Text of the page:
WHEN YOU’RE IN ASHEVILLE, it’s hard not to get caught up in the beer scene. The city boasts more breweries per capita than any other city in the nation.
But the mountains are home to more than great beer. It’s also home to great wine. Dozens of local wineries are making high-quality wines that hold their own when compared to wines from more-recognized wine growing states like California or New York.
One of the best ways to experience North Carolina wines is by visiting local wineries. Each location offers a different experience for you to enjoy. At Biltmore Winery, the most-visited winery in America, you can soak in the panoramic views of the Vanderbilt’s majestic estate. Meanwhile, a trip to Calaboose Cellars in Andrews will find you standing literally shoulder-to-shoulder with fellow wine lovers in the world’s smallest winery at just 300 square feet.
In between these extremes, there are wineries as unique as the people who visit them. And, according to a recent study from the NC Wine and Grape Council, the number of people visiting NC wineries is on the rise.
“We’ve seen a 65 percent increase in wine-related tourism expenditure in recent years,” said Whit Winslow, executive director for the NC Wine and Grape Council. “The number of tourists visiting North Carolina wineries increased by nearly a half-million people from 2009 to 2013 alone.”
The number of wineries also has increased across the state. North Carolina is now home to more than 180 wineries and is the 10th-largest wine producing state in the nation. North Carolina’s growth as a wine state has been exponential in recent years, but the state’s history of making wine is centuries old.
Wine making can be traced back to 1584 with the discovery of the Mother Vine, the longest continually cultivated grape vine in North America. The vine was discovered by sailors from Sir Walter Raleigh’s expedition to the New World. During the 17th and 18th centuries, wine production thrived in the state; and before prohibition, North Carolina led the nation in wine production.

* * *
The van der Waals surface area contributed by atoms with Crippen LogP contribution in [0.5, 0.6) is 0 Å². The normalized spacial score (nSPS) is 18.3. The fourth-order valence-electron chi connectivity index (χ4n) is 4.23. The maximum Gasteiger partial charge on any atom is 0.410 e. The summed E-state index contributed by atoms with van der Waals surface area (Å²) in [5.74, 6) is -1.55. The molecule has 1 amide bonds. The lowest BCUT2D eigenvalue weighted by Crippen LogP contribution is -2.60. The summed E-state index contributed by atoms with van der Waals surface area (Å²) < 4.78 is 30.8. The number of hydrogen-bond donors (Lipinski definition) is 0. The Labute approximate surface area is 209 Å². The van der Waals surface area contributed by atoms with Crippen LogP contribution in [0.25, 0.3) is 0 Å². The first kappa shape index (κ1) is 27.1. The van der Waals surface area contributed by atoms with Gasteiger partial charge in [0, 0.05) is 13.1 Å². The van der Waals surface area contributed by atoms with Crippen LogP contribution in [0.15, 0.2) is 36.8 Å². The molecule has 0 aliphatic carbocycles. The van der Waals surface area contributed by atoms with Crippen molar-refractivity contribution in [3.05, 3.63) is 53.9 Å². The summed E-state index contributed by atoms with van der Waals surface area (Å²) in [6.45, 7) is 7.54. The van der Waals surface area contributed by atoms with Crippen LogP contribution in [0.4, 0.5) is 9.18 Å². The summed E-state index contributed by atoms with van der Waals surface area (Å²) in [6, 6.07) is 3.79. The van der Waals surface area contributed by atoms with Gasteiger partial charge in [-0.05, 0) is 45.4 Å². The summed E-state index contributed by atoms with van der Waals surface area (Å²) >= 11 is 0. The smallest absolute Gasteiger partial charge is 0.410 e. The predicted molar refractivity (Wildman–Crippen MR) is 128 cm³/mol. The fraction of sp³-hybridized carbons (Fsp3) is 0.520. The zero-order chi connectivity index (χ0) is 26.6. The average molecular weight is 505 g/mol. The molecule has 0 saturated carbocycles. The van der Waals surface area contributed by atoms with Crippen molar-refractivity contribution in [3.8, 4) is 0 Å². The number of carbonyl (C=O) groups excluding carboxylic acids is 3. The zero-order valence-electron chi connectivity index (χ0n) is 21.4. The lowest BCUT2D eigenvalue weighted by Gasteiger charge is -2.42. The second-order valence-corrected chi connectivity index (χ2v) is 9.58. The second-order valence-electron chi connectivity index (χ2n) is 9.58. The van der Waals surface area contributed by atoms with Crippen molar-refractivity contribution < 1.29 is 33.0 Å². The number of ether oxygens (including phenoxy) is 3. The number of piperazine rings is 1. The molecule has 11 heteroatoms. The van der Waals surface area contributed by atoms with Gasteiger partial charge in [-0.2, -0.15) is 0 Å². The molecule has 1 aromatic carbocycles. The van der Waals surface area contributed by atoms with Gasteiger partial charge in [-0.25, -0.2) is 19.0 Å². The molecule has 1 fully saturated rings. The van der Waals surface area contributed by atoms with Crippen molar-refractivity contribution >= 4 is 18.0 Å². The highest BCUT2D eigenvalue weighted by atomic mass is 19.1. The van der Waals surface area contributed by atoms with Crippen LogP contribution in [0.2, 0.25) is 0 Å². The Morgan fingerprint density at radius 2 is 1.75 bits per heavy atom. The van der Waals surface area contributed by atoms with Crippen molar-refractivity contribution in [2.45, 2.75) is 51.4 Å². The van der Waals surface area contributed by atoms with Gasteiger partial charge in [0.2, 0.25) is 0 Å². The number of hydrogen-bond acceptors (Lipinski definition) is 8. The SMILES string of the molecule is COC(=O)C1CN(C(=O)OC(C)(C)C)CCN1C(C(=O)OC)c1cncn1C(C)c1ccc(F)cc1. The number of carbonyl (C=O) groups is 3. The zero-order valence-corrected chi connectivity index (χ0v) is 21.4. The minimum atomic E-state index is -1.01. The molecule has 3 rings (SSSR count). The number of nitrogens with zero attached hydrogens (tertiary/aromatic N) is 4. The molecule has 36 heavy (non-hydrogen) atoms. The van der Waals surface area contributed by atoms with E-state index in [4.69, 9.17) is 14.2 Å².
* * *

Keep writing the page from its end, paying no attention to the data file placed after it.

A revival of winemaking began in the 1970s, and the industry has grown dramatically since. Now, it’s easy to find a range of flavor profiles from sweet muscadines to dry viniferas, and a wide assortment of European varietals.
“When people think of North Carolina wines, our sweet muscadines may be the first thing that comes to mind,” Winslow said. “But, the state is one of the most diverse growing regions in the world. There truly is a North Carolina wine for everyone.”
In September, wine lovers can raise a glass and toast the industry during NC Wine Month. Wineries will hold special events to celebrate the harvest season throughout the month. Grape stomps, exclusive wine tastings and wine festivals are planned across the state. You can find a full listing of wine-related events at www.ncwine.org/calendar.
In addition, the NC Wine and Grape Council has partnered with area grocery stores to offer in-store promotions on North Carolina wines. The council also is working with UNC-TV to produce a new 10-part series showcasing the NC wine industry. Each episode of “Vine to Wine” will feature behind-the-scenes tours of local wineries, along with tips from wine experts. The first episode is set to air later this fall.